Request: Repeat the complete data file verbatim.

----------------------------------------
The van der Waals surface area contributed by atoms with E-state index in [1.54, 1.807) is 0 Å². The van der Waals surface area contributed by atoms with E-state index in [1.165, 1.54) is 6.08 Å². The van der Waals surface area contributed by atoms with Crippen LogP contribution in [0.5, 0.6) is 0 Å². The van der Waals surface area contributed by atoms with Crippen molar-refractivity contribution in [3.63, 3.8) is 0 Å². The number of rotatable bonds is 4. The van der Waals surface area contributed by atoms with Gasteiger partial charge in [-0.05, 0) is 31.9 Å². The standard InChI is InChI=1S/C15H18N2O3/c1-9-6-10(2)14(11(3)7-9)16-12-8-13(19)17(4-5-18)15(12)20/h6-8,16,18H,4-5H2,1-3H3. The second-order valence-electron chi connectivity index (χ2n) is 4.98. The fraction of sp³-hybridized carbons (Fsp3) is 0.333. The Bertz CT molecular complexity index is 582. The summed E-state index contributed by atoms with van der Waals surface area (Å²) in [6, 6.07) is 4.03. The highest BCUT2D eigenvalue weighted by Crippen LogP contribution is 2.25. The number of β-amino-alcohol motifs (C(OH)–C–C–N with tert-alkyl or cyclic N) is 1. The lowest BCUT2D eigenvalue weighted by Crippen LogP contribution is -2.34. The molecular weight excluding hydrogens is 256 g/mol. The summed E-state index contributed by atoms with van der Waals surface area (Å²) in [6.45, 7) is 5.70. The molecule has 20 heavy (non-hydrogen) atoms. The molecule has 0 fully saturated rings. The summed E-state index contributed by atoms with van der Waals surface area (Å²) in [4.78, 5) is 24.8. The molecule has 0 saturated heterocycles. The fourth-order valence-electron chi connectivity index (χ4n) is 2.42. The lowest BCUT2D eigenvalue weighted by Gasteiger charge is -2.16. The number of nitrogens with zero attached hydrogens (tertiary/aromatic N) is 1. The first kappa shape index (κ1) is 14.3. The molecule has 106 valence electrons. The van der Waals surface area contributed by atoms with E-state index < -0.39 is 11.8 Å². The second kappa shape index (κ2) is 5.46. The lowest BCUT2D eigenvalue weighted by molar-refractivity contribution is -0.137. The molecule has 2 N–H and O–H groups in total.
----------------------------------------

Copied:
The van der Waals surface area contributed by atoms with E-state index in [1.54, 1.807) is 0 Å². The van der Waals surface area contributed by atoms with E-state index in [1.165, 1.54) is 6.08 Å². The van der Waals surface area contributed by atoms with Crippen LogP contribution in [0.5, 0.6) is 0 Å². The van der Waals surface area contributed by atoms with Crippen molar-refractivity contribution in [3.63, 3.8) is 0 Å². The number of rotatable bonds is 4. The van der Waals surface area contributed by atoms with Gasteiger partial charge in [-0.05, 0) is 31.9 Å². The standard InChI is InChI=1S/C15H18N2O3/c1-9-6-10(2)14(11(3)7-9)16-12-8-13(19)17(4-5-18)15(12)20/h6-8,16,18H,4-5H2,1-3H3. The second-order valence-electron chi connectivity index (χ2n) is 4.98. The fraction of sp³-hybridized carbons (Fsp3) is 0.333. The Bertz CT molecular complexity index is 582. The summed E-state index contributed by atoms with van der Waals surface area (Å²) in [6, 6.07) is 4.03. The highest BCUT2D eigenvalue weighted by Crippen LogP contribution is 2.25. The number of β-amino-alcohol motifs (C(OH)–C–C–N with tert-alkyl or cyclic N) is 1. The lowest BCUT2D eigenvalue weighted by Crippen LogP contribution is -2.34. The molecular weight excluding hydrogens is 256 g/mol. The summed E-state index contributed by atoms with van der Waals surface area (Å²) in [6.45, 7) is 5.70. The molecule has 20 heavy (non-hydrogen) atoms. The molecule has 0 fully saturated rings. The summed E-state index contributed by atoms with van der Waals surface area (Å²) in [4.78, 5) is 24.8. The molecule has 0 saturated heterocycles. The fourth-order valence-electron chi connectivity index (χ4n) is 2.42. The lowest BCUT2D eigenvalue weighted by Gasteiger charge is -2.16. The number of nitrogens with zero attached hydrogens (tertiary/aromatic N) is 1. The first kappa shape index (κ1) is 14.3. The molecule has 106 valence electrons. The van der Waals surface area contributed by atoms with E-state index < -0.39 is 11.8 Å². The second kappa shape index (κ2) is 5.46. The lowest BCUT2D eigenvalue weighted by molar-refractivity contribution is -0.137. The molecule has 2 N–H and O–H groups in total.